You can buy a house in Croatia for just 11 pence (but there’s a catch)

Jun 21, 2021

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Rural population decline is affecting small towns across the world as young people venture away from home, drawn by the bustle and job opportunities found in larger, more metropolitan areas.

As a way to keep its numbers from dipping further, Legrad, a small town in Croatia, is attempting to draw new, young homeowners with the promise of cheap housing, offering abandoned and foreclosed homes for sale for as little as 1 kuna (16 cents), according to Reuters.

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Legrad, a small town in Croatia, is surrounded by forest. (Photo by Goran Safarek/EyeEm/Getty Images)

The local government is also offering up to £3,000 in assistance to help cover the cost of renovations to the properties, many of which are in considerable disrepair.

To purchase one of the properties and receive the funding, prospective buyers must meet several conditions, which include being younger than 40, financially solvent and willing to stay in the home for at least 15 years.

Related: From Crete to Croatia: 11 best hiking spots in Europe

Legrad’s local government is offering foreclosed and abandoned homes for sale for as little as 16 cents, with stipulations. (Photo by Goran Safarek/EyeEm/Getty Images)

Anyone wishing to purchase a privately owned home in the town and who meets these criteria can ask the local government to subsidize 20% of the cost, up to a maximum of 35,000 kuna (about £4,000).

When Austria-Hungary broke apart in the early part of the 20th century, borders were redrawn, leaving Legrad near the new border between Croatia and Hungary. With fewer than 2,250 residents, the town is now less than half of the size it was just a few decades ago, in terms of population.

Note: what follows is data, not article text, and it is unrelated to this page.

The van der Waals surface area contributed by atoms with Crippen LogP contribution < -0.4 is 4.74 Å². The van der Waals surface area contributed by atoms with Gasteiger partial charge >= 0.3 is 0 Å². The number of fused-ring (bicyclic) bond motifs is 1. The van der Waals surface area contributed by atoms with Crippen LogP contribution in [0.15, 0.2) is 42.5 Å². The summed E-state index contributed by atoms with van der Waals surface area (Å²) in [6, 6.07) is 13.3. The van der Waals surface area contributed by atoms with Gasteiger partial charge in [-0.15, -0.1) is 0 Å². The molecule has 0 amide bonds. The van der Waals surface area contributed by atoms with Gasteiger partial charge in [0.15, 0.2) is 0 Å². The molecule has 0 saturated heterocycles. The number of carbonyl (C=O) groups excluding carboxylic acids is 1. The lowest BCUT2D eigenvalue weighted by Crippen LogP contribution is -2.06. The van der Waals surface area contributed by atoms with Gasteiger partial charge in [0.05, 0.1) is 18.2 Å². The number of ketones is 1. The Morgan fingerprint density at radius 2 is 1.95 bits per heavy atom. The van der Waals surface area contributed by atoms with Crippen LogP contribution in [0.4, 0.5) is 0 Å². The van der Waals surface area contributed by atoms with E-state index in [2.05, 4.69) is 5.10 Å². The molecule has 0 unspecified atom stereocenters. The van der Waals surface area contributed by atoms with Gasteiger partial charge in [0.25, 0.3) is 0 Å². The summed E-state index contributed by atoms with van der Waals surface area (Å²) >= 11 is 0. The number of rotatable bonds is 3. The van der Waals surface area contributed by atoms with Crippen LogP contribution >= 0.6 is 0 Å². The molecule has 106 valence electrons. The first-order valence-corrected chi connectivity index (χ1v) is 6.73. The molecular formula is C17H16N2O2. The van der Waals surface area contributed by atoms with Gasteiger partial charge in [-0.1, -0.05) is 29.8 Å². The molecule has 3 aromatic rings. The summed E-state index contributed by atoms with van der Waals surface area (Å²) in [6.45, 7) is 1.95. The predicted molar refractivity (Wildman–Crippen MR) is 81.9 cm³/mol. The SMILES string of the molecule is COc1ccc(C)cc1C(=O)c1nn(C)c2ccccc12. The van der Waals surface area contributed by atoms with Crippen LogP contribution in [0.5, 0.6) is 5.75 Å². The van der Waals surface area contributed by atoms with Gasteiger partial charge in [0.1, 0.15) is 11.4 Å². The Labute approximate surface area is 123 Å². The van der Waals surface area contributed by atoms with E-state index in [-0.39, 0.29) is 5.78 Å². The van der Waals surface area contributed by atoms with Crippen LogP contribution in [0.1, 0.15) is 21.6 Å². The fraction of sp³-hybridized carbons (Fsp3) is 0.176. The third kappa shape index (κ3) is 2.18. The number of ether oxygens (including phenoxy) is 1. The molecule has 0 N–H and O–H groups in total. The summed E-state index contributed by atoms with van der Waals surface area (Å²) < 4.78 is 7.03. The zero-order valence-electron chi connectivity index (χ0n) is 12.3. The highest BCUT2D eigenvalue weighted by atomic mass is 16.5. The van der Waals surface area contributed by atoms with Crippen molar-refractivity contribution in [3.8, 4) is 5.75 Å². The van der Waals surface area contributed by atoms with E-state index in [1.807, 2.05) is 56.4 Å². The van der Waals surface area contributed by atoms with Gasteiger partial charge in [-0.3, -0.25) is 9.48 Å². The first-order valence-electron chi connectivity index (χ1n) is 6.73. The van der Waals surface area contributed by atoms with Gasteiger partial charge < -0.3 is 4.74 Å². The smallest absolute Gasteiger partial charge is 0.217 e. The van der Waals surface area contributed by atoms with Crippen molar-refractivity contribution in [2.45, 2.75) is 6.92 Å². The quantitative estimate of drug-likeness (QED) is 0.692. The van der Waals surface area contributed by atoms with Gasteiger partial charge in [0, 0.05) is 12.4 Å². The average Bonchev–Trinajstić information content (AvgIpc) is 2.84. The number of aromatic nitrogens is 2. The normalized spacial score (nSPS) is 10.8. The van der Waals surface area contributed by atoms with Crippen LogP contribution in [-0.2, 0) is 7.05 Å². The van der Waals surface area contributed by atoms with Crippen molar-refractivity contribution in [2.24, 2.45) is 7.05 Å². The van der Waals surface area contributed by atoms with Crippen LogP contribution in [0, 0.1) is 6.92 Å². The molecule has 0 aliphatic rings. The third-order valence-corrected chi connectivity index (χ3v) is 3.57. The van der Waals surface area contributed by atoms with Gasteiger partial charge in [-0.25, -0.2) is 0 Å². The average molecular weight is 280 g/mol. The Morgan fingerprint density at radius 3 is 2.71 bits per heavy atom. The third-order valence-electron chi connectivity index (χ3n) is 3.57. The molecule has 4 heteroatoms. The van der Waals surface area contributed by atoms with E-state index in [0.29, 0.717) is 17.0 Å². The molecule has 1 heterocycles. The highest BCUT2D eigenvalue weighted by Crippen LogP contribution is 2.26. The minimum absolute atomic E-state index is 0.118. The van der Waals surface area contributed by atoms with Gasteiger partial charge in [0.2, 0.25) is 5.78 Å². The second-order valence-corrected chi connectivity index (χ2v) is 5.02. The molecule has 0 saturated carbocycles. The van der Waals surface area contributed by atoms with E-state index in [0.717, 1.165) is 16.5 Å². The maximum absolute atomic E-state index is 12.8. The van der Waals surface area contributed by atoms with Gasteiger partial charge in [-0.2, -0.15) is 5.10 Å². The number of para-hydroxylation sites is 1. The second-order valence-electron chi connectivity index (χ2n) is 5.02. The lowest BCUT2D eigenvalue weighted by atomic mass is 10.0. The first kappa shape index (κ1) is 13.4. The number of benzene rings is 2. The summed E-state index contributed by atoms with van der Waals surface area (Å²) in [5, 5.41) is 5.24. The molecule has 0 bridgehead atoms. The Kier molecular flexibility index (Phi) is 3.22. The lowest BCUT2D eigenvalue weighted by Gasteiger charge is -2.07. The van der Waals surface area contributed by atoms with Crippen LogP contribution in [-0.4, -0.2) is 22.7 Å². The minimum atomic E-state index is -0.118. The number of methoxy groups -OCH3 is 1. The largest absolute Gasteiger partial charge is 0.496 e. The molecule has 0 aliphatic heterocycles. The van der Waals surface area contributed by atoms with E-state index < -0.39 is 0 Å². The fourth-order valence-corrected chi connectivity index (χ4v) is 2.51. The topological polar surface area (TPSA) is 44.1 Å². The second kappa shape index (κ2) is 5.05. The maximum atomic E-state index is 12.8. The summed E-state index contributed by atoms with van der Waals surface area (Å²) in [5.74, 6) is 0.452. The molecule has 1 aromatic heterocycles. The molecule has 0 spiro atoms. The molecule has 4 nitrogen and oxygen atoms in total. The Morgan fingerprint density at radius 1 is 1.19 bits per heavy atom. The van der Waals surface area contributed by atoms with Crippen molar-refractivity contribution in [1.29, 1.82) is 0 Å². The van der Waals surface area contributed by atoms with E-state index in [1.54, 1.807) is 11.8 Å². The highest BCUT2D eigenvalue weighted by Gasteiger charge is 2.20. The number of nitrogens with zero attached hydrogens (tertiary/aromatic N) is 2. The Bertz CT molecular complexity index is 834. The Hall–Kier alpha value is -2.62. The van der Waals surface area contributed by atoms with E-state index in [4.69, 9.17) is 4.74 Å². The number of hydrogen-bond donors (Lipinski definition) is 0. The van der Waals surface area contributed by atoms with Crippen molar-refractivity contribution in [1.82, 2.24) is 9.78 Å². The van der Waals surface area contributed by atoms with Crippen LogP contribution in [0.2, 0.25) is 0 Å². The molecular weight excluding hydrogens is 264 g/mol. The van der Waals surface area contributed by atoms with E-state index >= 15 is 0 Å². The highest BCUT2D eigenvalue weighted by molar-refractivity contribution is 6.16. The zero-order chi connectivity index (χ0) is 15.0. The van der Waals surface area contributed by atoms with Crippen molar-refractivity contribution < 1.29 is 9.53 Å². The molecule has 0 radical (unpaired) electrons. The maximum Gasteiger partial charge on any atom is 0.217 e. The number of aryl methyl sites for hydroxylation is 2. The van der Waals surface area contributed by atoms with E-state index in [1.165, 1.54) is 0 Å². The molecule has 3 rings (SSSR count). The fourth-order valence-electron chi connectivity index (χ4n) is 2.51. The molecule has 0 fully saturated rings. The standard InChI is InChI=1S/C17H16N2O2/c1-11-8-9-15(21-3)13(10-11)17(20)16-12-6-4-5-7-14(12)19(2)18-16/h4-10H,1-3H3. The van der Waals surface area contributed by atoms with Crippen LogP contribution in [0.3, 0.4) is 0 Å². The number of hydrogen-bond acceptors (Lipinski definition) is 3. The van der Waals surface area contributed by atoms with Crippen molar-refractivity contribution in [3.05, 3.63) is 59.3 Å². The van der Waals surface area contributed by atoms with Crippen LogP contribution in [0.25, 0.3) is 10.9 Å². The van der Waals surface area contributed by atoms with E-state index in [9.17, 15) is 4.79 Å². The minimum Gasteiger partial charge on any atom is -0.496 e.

Related: New ‘Game of Thrones’ Museum Opens in Split, Croatia

(Photo by Goran Safarek/EyeEm/Getty Images)

Although Reuters reports that there has been interest from people in other countries, the offer is open only to Croats for the time being.

In similar news, the tiny town of Nagoro in Japan has just 27 residents and no children. Instead, there are dolls — nearly 300 of them, handmade by one of the locals.

Meanwhile, Centralia — a town in Pennsylvania that was slowly abandoned as a mine fire burned underneath it for decades, causing sinkholes and release deadly carbon monoxide gas — is now completely empty.

While there are currently no real estate incentives being offered to draw young people back to Nagoro, and Centralia is completely uninhabitable, these are just two more examples of the decline of small municipalities across the globe.

Featured photo by Goran Safarek/EyeEm/Getty Images.

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